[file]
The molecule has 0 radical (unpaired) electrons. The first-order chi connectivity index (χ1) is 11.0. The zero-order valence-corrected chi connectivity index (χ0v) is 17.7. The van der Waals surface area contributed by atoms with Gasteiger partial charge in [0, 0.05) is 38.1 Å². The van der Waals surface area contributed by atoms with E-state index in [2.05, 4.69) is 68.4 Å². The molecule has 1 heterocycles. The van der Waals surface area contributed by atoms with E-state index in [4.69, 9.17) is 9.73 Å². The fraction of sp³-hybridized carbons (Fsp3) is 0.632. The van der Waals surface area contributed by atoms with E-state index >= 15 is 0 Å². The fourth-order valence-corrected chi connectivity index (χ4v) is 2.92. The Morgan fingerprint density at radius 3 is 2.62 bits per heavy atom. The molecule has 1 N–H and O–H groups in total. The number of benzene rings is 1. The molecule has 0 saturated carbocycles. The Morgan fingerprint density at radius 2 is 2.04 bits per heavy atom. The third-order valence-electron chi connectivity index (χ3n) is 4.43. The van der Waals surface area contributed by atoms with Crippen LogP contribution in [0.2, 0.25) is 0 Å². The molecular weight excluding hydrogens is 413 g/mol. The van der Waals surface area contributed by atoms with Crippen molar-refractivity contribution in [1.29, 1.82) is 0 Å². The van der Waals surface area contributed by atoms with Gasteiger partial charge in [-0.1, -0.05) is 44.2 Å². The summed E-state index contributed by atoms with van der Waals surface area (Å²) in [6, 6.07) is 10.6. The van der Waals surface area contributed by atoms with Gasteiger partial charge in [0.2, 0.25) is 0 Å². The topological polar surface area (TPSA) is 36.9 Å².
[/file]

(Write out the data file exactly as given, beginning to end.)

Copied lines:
The molecule has 0 radical (unpaired) electrons. The first-order chi connectivity index (χ1) is 11.0. The zero-order valence-corrected chi connectivity index (χ0v) is 17.7. The van der Waals surface area contributed by atoms with Gasteiger partial charge in [0, 0.05) is 38.1 Å². The van der Waals surface area contributed by atoms with E-state index in [2.05, 4.69) is 68.4 Å². The molecule has 1 heterocycles. The van der Waals surface area contributed by atoms with E-state index in [4.69, 9.17) is 9.73 Å². The fraction of sp³-hybridized carbons (Fsp3) is 0.632. The van der Waals surface area contributed by atoms with E-state index >= 15 is 0 Å². The fourth-order valence-corrected chi connectivity index (χ4v) is 2.92. The Morgan fingerprint density at radius 3 is 2.62 bits per heavy atom. The molecule has 1 N–H and O–H groups in total. The number of benzene rings is 1. The molecule has 0 saturated carbocycles. The Morgan fingerprint density at radius 2 is 2.04 bits per heavy atom. The third-order valence-electron chi connectivity index (χ3n) is 4.43. The van der Waals surface area contributed by atoms with Crippen LogP contribution in [0.2, 0.25) is 0 Å². The molecular weight excluding hydrogens is 413 g/mol. The van der Waals surface area contributed by atoms with Crippen molar-refractivity contribution in [1.29, 1.82) is 0 Å². The van der Waals surface area contributed by atoms with Gasteiger partial charge in [-0.1, -0.05) is 44.2 Å². The summed E-state index contributed by atoms with van der Waals surface area (Å²) in [6, 6.07) is 10.6. The van der Waals surface area contributed by atoms with Gasteiger partial charge in [0.2, 0.25) is 0 Å². The topological polar surface area (TPSA) is 36.9 Å².